Climb aboard we did, and made our way to a seat with a large window so we could watch the scenery pass like a real-life cartoon. I was fascinated by the sights, both good and bad. Good ones were children and parks, dogs and flowers, moms and babies holding hands. Bad ones were trash and graffiti, lonely people and insects, billboards and broken buildings. The Good Things I saw were repetitions of things I see everyday when I go into our town, but the Bad Things I was not as familiar with. The Bad Things made me sad. I think Abbot felt it too. He questioned my facial expressions when I encountered the Bad Things. My maker then said, "Caruthers, you will probably see many more Bad Things today, but there will be Good Things too."
After we arrived in Chicago it was a long walk to Millennium Park, our first stop on our list of sights to see. We were very taken with the sculpture called Cloudgate, which is also dubbed "the bean" to those in the know. Upon viewing Cloudgate I understood the reason for each of its names. It was a HUGE bean shaped mirror that reflected the Chicago skyline, and thus, the clouds. Many many people crowded around it to look at themselves inside the reflection. Some made faces, others pressed their noses to it. Some stood far far away to see a tiny image of themselves along with the beautiful reflection of buildings. My maker took a few shots of Abbot and I.
Since we are so small and a chair was not available to us, my maker's daughter held us up high so we could get a good photo of our reflections. The bean is so very shiny, just like a mirror, one can barely tell which is us and which is the reflection of us.
It was hard to say goodbye to the bean, but there was more to see.
Also, there in the same park, was a fountain of sorts, in The Crown Fountain Plaza. It was no ordinary fountain. It had two very tall pillars on either end of a football field sized area. In between the pillars was a wet area where the children would play. I wondered how the pavement became so wet. It was not raining. I looked at the pillars a little more closely and behind the block-like facade were human faces.....but not a LOT of faces....ONE face per pillar. they were the biggest faces I've ever seen! The faces looked at each other from across the space. When one face smiled, the other would smile. When one frowned, then the other would frown. It was as if they were communicating in some secret language. And it was then that I realized the language wasn't secret at all. It was just another talent that humans have that they can read each others' emotions through their facial expressions. In the same way Abbot and I communicate. Then something marvelous happened. The lips on the faces puckered, like they were about to kiss someone, and stream of water shot like a rainbow from their mouths! All the children squealed and ran to be under the shower. They clapped and danced, closed their eyes and laughed as they got soaked in the water spray. Abbot was so thrilled he stood at the edge of the pavement. He so wanted to get wet with those children. I couldn't blame him. It was a hot day in the city.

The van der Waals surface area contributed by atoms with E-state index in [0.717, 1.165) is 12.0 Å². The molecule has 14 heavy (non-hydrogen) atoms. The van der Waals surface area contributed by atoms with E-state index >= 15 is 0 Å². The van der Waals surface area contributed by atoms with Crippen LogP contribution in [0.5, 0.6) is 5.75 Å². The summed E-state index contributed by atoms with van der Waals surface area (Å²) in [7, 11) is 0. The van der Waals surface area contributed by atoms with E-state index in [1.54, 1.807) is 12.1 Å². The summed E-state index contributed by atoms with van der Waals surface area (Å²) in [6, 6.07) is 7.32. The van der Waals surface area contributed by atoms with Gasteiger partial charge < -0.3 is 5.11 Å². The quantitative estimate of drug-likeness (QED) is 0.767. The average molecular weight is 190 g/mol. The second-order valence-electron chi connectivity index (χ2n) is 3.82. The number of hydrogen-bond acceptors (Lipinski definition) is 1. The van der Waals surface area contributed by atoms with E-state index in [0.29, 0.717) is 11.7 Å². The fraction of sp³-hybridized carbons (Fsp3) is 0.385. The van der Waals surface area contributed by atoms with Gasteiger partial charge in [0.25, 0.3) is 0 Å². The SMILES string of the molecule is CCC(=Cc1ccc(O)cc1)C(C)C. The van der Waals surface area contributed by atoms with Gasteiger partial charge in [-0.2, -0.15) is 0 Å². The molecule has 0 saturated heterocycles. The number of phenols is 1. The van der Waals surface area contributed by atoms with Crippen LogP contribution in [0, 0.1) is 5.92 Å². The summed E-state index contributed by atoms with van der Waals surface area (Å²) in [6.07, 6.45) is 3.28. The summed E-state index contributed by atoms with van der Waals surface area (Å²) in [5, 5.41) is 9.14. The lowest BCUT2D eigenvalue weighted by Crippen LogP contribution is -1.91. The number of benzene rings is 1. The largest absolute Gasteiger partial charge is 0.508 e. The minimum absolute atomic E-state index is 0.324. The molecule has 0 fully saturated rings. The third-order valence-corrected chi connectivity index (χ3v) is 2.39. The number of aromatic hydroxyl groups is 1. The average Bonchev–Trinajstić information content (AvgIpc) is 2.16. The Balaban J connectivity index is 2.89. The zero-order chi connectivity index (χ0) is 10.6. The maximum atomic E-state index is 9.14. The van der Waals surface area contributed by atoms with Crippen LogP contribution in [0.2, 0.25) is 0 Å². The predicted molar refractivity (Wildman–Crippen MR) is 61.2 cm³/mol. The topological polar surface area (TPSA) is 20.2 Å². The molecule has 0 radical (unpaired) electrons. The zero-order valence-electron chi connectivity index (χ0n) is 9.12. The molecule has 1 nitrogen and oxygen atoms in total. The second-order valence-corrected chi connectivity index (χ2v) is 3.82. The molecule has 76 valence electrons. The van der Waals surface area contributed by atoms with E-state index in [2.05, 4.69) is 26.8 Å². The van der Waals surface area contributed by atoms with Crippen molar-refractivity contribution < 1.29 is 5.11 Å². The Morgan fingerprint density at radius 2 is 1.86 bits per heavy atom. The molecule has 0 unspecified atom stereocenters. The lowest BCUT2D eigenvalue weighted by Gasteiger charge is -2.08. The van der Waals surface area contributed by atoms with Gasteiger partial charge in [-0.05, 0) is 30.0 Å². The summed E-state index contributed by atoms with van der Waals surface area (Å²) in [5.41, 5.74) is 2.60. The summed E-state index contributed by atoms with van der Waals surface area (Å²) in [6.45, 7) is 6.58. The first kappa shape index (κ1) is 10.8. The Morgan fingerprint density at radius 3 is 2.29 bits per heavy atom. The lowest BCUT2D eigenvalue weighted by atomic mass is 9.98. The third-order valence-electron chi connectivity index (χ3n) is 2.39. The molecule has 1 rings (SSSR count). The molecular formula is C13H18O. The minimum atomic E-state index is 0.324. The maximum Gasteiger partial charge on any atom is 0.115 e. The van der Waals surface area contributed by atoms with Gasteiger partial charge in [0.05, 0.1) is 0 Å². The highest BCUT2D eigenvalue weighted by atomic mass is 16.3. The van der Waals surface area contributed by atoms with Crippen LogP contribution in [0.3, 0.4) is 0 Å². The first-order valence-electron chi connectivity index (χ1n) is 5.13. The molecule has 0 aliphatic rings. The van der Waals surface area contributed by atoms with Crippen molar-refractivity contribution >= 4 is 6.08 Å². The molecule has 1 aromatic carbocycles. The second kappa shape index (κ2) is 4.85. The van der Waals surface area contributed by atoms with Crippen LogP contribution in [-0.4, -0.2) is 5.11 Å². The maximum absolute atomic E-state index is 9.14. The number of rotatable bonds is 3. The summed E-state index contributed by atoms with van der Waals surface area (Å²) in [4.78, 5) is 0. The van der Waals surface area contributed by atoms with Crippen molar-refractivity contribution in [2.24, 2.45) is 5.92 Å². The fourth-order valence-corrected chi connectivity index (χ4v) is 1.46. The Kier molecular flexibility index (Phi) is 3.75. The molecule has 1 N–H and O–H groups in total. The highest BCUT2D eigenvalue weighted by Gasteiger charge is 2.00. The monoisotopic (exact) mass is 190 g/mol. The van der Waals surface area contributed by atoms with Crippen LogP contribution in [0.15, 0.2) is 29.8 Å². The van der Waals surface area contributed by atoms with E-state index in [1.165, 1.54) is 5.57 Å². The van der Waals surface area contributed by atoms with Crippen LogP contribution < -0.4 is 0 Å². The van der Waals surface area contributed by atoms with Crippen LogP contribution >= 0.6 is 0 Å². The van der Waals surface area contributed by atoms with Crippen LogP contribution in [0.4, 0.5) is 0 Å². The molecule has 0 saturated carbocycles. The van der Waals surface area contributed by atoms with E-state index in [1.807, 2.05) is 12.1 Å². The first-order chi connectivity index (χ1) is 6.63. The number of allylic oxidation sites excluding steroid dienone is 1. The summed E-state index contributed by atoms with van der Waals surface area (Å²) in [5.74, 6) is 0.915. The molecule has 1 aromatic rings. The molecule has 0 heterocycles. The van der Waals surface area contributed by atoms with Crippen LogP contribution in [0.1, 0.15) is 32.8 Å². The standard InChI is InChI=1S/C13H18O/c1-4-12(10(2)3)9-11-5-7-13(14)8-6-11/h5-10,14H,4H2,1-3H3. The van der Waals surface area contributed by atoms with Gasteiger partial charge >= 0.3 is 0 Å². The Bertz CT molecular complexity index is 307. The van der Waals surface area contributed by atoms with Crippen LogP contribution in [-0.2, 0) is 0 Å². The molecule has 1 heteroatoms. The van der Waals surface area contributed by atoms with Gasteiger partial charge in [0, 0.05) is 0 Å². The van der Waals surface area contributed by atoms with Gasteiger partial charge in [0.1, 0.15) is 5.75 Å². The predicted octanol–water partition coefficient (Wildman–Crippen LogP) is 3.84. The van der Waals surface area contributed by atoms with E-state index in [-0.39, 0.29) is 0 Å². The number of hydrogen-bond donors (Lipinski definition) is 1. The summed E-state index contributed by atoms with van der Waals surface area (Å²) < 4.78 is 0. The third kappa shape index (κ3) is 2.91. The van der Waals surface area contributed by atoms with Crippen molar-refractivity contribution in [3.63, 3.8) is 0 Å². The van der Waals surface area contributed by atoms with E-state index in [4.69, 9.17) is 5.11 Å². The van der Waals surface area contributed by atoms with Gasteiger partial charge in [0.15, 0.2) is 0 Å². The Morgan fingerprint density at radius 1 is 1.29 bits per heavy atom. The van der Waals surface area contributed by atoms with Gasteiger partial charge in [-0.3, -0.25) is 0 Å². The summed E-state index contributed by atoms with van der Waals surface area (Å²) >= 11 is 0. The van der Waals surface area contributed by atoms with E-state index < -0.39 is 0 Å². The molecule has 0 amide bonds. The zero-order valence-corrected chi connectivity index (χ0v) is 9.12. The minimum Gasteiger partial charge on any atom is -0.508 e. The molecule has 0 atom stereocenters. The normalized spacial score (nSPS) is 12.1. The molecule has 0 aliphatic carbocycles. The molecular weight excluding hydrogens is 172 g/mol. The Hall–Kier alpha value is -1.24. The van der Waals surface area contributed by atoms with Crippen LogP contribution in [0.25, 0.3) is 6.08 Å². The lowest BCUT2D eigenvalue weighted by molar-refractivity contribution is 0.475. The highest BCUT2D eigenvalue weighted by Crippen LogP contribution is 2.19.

I managed to drag him from the water's edge. My maker and her daughter ate a cookie while Abbot and I perused the gardens and the flowers. We encountered some squirrels, but they didn't speak our language. We smiled at them. Some smiled back and others hurried along their way, hiding food in their mouths or clutching their finds to their bellies.
Our next stops were up Michigan Avenue, where we saw the Chicago River, bridges, monuments, and architecture. We could not stop to take photos, however, because there were so many people it would have been unsafe for us if we had to halt traffic. We stopped at the WGN Radio station because my maker listens to the station every morning. Her favorite radio personality was not on the air at the time, but we took a photo anyway. The building is very old and very beautiful.
We did a little shopping, a little more looking at this and that. Mostly I remembered what my maker had said earlier, about seeing more Good Things and more Bad Things, and she was right. The Good Things were smiles and laughter, tourists on vacation having a great time, boats and trolleys, shopping bags and tall ladies. The Bad Things were homeless people asking for money and food, garbage thrown on the ground by people who don't care, car horns honking impatiently, noises, frowns, and hurrying. It made me think. I had a lot of questions. These are, again, those questions that have no definitive answers. The kind of questions that make me sad and confused. I wonder how, in a world that is full of so much joy, could these Bad Things exist. It weighs heavy on my heart and kind of left me feeling melancholy today, despite all the fun I had. My maker put her arm around me on the train that took us home. "Caruthers," my maker said, "I know just how you feel."
Until next time.